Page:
Post-war cottage transformed in to chic family bungalow
IT was the big poinciana tree that caught Sangeeta Hunter’s attention when she first saw the post-war cottage that would become her family home.
She was sitting in her car across the road from the two-bedroom house at 28 Ormadale Rd, Yeronga imagining her then two-yard old son, Joshua, in the front yard.
“I could just see him swinging from the big, beautiful old tree in a tyre swing,” she said.
It perhaps was not surprising the sprawling branches of the poinciana made Mrs Hunter envision precious family moments, as the tree was planted by the original owners on the day their eldest daughter was born.
The Bournes built the house in 1955, raised their three daughters as the poinciana grew to shade the front yard, and handed the keys to the Rodney and Sangeeta Hunter in 2006, just two weeks before they welcomed their second son, Oscar, into the world.
Now, 13 years on, Mrs Hunter said her more treasured memories are of sitting on the front porch with her husband watching her sons play under the shade of that solid tree.
And while the poinciana has changed little in that time, the Hunters have transformed the tiny house into a light-filled, four-bedroom family home.
“When I first saw the house, it reminded me of Californian bungalow and I could really see potential in it,” Mrs Hunter said.
The Hunters extended and renovated the house across a three-year period, taking their time to ensure they had the budget to do the project justice.
“We lived in the house for a while and got a feel for it. And I started collecting a picture book of what I liked for inspiration,” Mrs Hunter said.
“We really wanted to make sure the connectivity between the old and new was happening. I think it’s quite seamless.”
The couple carried the timber floorboards from the original side of the house through into a new extensions and created a double-side fireplace from the original, ensuring it retained its role as centrepiece of the living areas.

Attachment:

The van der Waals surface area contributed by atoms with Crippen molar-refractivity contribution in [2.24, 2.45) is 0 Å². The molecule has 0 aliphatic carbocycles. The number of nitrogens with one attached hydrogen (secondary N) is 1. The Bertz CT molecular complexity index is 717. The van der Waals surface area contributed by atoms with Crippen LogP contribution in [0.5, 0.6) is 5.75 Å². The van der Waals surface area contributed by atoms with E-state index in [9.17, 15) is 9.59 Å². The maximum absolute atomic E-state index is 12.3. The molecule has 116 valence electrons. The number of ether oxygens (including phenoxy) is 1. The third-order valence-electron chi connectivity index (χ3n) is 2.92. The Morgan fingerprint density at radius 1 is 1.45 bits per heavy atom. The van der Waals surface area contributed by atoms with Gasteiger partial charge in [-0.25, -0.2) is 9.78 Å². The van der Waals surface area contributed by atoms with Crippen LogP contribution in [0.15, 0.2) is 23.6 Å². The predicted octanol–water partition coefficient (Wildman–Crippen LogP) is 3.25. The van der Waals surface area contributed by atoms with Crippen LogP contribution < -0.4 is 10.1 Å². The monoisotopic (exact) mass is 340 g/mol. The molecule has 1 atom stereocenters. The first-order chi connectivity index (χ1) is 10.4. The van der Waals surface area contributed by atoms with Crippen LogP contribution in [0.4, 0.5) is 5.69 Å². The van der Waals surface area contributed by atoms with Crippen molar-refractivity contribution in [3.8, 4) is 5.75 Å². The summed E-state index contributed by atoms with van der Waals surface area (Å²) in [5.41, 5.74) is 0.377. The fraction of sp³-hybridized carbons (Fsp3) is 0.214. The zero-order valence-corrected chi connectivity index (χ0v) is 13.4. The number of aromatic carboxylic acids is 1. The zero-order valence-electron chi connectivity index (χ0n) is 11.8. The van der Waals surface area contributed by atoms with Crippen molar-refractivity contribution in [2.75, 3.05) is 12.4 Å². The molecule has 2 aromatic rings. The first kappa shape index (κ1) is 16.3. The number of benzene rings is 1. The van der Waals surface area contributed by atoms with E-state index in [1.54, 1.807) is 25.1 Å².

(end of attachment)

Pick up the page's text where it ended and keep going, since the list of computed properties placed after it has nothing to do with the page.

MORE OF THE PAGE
“(Mrs Bourne) had three little girls and she used to dry their nappies next to that fireplace,” Mrs Hunter said.
Initially, the house was an L-shape with two bedrooms, a sunroom, a kitchen and a living area.
The Hunters began the transformation with the installation of an inground pool.
Next came an extension to one side of the house in 2015, which included a living room overlooking the front yard and an open-plan dining and kitchen area flowing out the poolside entertaining area.
The kitchen has a butler’s pantry with an underfloor wine cellar, and a door leading to a new powder room and laundry.
Mrs Hunter said they “punched through” either side of the original fireplace to connect the original home to the extensions.
The final stage of the renovation was the reconfiguration of the original part of the house, which now has a master suite where the original kitchen was, a modern family bathroom, two more bedrooms, a sleep out, a study and a formal living area.
Mrs Hunter said her favourite part of the home was the front porch with encaustic tiled floor and a view across the front yard.
“You can just sit there and watch the world go by,” she said.
“I also love the kitchen, it’s a great entertainer’s kitchen, and it’s lovely to nap in the living area on a Sunday afternoon as the sun sets.”
But despite loving every bit of the home, the Hunters have decided to move on to their next project.
Their home is on the market through Sharon Wilson and Kate Wilson of McGrath Annerley Yeronga.
“I’m hoping it goes to another family. I know they’ll have good times here,” Mrs Hunter said.
“It’s a great entertainment house and my kids have loved swinging that front gate open and coming home each day after school.”
RENO FACT CHECK
Time taken: Three years
Total spend: $350,000-$400,000
Builder: Keith Hunter — Life Space Builders
Architect: Dean Wiltshire — Wiltshire Stevens Architects